A new study has found a link between high blood insulin levels, frequently seen in people with obesity and type 2 diabetes, and pancreatic cancer. The researchers say their findings may lead to new cancer prevention strategies and targeting treatments to slow or prevent the progression of the cancer.
Obesity and type 2 diabetes (T2D) are among the risk factors for pancreatic cancer, and pancreatic ductal adenocarcinoma (PDAC) is one of the most prevalent, aggressive, and lethal pancreatic cancers. However, the mechanisms by which T2D and obesity contribute to PDAC have remained unclear.
Now, a new study by researchers at the University of British Columbia in Canada has shed light on the role that insulin and its receptors play in the development of PDAC.
“Alongside the rapid increase in both obesity and type 2 diabetes, we’re seeing an alarming rise in pancreatic cancer rates, said James Johnson, one of the corresponding authors of the study. “These findings help us understand how this is happening and highlight the importance of keeping insulin levels within a healthy range, which can be accomplished with diet, exercise and, in some cases, medications.”
The pancreas performs exocrine and endocrine functions. Acinar cells (exocrine) synthesize, store, and secrete enzymes into the small intestine that help digest food, whereas beta cells (endocrine) make the hormone insulin, which regulates blood glucose levels. Insulin is thought to bind to its own receptor on the acinar cell, stimulating enzyme secretion.
T2D results from a combination of ineffective and insufficient insulin, leading to insulin resistance and high blood insulin (hyperinsulinemia) as the body produces more of the hormone to bring down high blood glucose levels (hyperglycemia). It’s commonly accepted that in obesity, elevated free fatty acid levels cause insulin resistance, which, because of the resulting hyperglycemia, also leads to hyperinsulinemia.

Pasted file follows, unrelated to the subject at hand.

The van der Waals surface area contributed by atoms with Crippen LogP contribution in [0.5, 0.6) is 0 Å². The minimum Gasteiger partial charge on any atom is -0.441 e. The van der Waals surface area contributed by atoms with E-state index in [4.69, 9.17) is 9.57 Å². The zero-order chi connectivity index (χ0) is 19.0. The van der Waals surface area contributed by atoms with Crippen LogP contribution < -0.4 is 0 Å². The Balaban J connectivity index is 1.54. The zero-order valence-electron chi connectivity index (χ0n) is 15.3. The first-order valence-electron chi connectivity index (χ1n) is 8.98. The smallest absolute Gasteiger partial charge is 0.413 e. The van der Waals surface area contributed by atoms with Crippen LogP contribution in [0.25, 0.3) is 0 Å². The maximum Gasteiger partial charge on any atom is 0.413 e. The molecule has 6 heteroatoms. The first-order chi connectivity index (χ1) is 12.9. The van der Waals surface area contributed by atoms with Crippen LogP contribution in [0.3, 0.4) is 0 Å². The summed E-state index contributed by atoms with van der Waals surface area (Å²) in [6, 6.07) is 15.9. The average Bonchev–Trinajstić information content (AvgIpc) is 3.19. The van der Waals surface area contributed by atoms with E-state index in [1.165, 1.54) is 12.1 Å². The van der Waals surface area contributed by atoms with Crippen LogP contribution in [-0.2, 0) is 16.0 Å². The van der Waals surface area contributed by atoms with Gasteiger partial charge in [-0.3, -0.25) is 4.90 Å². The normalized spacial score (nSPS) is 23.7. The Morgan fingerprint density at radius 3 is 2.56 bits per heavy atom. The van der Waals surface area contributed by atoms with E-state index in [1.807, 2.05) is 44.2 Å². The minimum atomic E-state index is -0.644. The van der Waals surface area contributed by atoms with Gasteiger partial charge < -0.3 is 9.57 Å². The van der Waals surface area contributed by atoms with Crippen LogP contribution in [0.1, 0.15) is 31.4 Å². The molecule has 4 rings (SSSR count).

Using mice models, the researchers examined what was happening in the pancreatic acinar cells when the animals were hyperinsulinemic.
“We found that hyperinsulinemia directly contributes to pancreatic cancer initiation through insulin receptors in acinar cells,” said Anni Zhang, the study’s lead author. “The mechanism involved increased production of digestive enzymes, leading to heightened pancreatic inflammation.”
The researchers propose that this inflammation leads to the development of precancerous cells. Their findings may pave the way for new cancer prevention strategies and therapeutic approaches that target insulin receptors on acinar cells.
“We hope this work will change clinical practice and help advance lifestyle interventions that can lower the risk of pancreatic cancer in the general population,” said Janel Kopp, co-corresponding author. “This research could also pave the way for targeted therapies that modulate insulin receptors to prevent or slow the progression of pancreatic cancer.”
The researchers also say their findings may have implications for other cancers associated with obesity and T2D, where elevated insulin levels may also play a contributing role.
“Colleagues in Toronto have shown similar connections between insulin and breast cancer,” Johnson said. “In the future, we hope to determine whether and how excess insulin might contribute to other types of obesity- and diabetes-driven cancers.”
The study was published in the journal Cell Metabolism.
Source: University of British Columbia